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Editorial [Hot Topic: Contrast Media: Induction of Side Effects and Pharmacological Treatment (Guest Editors: Ingrid Bohm & Hans H. Schild)]

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Contrast medium (CM)-enhanced X-ray examinations are indispensable in clinical medicine. This is reflected by approximately 40-50 million CM-administrations per year worldwide. This number will probably increase due to increasing prevalence/incidence rates of malignant and cardio-vascular diseases, the need to monitor new therapeutic approaches (e.g. gene therapy), and last but not least, due to new technical approaches for early detection of disease.

It is known that CM can induce allergic/pseudoallergic and inflammatory side effects, cell damage such as apoptosis, and cardio-vascular reactions. The cell-biologic, immunologic and allergic basis of these reactions are investigated world-wide. Knowing the molecular-biologic background may serve to explain the rationale for side effect prevention and treatment.

The review of Dr. E.A. Coors and Dr. Ingrid Böhm describes "Histamine-dependent and -independent hypersensitivity reactions to contrast media: the impact of antihistamines". It highlights that adverse CM-induced events seem to depend in the great majority upon (mainly non-IgE mediated) histamine release. These reactions promptly and completely respond to antihistaminics, while in some cases these drugs show little if any effect. In such circumstances other non-histamine mediators (e.g. leukotrienes) seem to play a pathophysiological role.

The paper of Drs. Pascale Dewachter, Dominique Laroche, Claudie Mouton-Faivre, and Olivier Clément entitled "Immediate and late adverse reactions to iodinated contrast media: A pharmacological point of view" presents the current knowledge concerning the risk, pathophysiological mechanisms, clinical picture, diagnostic approaches and treatment modalities. The aim of this review is to report, from a pharmacological point of view, the most frequent types of immediate and delayed reactions following CM administrations, their incidence and their pathophysiological mechanisms.

Dr. Sameh K. Morcos refers to "Life threatening and fatal contrast media reactions: pathomechanisms, diagnosis, prevention and drug management". He addresses that although very severe CM-induced reactions occur very rarely (ranging from 0.004% to 0.04%), they still pose a challenge. Patients with risk factors (e.g. history of a serious reaction to CM, bronchial asthma or multiple allergies) have an increased incidence of serious reactions, which however are unpredictable. The review presents the underlying patho-physiological mechanisms (such as direct activation of basophils and mast cells, IgE mediated reaction, activation of the kinin system, and the complement cascade) that may be involved, and the adequate therapy options. The ability to assess and treat serious CM reactions effectively is an essential skill that the radiologist should have and maintain.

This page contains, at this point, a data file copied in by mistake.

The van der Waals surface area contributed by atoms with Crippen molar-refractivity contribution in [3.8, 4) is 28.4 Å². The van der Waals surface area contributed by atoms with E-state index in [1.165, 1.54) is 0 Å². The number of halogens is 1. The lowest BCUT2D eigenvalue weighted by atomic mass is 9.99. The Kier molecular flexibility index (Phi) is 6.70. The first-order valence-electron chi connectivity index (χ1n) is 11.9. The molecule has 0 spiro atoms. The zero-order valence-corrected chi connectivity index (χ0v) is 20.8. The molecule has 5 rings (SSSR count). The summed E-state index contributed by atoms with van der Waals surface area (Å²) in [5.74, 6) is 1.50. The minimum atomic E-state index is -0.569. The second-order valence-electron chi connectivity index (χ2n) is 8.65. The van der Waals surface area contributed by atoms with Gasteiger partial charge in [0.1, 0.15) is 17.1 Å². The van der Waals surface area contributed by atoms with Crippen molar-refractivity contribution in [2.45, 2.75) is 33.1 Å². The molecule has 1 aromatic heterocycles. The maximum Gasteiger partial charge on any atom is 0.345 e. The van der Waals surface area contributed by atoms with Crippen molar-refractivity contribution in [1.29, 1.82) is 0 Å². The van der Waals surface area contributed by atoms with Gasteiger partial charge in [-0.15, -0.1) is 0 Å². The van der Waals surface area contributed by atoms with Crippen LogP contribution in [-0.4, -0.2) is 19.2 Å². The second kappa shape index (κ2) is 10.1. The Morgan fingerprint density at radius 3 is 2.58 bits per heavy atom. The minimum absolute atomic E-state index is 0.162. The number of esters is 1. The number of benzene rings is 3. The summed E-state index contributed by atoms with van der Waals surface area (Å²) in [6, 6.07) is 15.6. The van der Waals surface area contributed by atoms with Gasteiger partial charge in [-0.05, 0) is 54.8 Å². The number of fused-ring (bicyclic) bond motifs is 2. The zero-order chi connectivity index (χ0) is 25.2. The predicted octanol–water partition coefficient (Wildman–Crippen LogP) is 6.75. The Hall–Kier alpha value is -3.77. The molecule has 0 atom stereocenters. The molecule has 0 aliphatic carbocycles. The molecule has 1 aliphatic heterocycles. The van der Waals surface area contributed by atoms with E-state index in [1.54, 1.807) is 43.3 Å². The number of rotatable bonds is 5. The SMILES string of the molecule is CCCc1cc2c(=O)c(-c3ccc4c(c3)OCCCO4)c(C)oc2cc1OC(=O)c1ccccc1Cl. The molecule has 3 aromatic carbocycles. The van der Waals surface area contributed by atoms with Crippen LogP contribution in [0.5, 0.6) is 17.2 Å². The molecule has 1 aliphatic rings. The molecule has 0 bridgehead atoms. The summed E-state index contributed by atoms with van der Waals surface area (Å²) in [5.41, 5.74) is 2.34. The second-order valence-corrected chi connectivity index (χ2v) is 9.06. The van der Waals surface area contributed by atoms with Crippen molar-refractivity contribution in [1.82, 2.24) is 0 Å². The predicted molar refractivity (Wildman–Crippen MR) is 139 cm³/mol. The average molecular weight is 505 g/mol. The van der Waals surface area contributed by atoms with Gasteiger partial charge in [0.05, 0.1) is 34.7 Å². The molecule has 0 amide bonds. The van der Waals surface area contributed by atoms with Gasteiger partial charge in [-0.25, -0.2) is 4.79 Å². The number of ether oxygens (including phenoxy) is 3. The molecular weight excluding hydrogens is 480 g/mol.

The paper "Vascular reactions of iodinated x-ray contrast media: mechanisms and possible therapeutic interventions" by Drs. Michael Uder and Marc Heinrich provides an interesting review of the CM-induced mechanisms of vasodilation and vasoconstriction. It explains that changes in vessel tone depend on the type of contrast medium, species, vascular territory and contractile state of the vessels. The authors describe the effects of high osmolar ionic, low osmolar non-ionic and isotonic contrast media on different vascular beds in humans and animals. Data from clinical and in vivo studies as well as from in vitro investigations on isolated organs and isolated vessel segments will be discussed.

The review "Role of apoptosis in the pathogenesis of contrast media-induced nephropathy and hints for its possible prevention by drug treatment" by Drs. J.M. Idee, J. Boehm, P. Prigent, S. Ballet, and C. Corot refers to the pro-apoptotic effect of different iodinated and gadolinium-based contrast media. Proposed treatment modalities are highlighted.

In addition, to the authors who have contributed to this issue, we would like to thank the members of the Editorial Advisory Board who reviewed the articles. We also would like to thank Bentham Science for their assistance, in particular Dr. Bahar Tunctan and Ms. Saima Rao.
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Document Type: Research Article

Affiliations: Department of Radiology University of Bonn Sigmund-Freud Str. 25 53105 Bonn Germany.

Publication date: 2006-05-01

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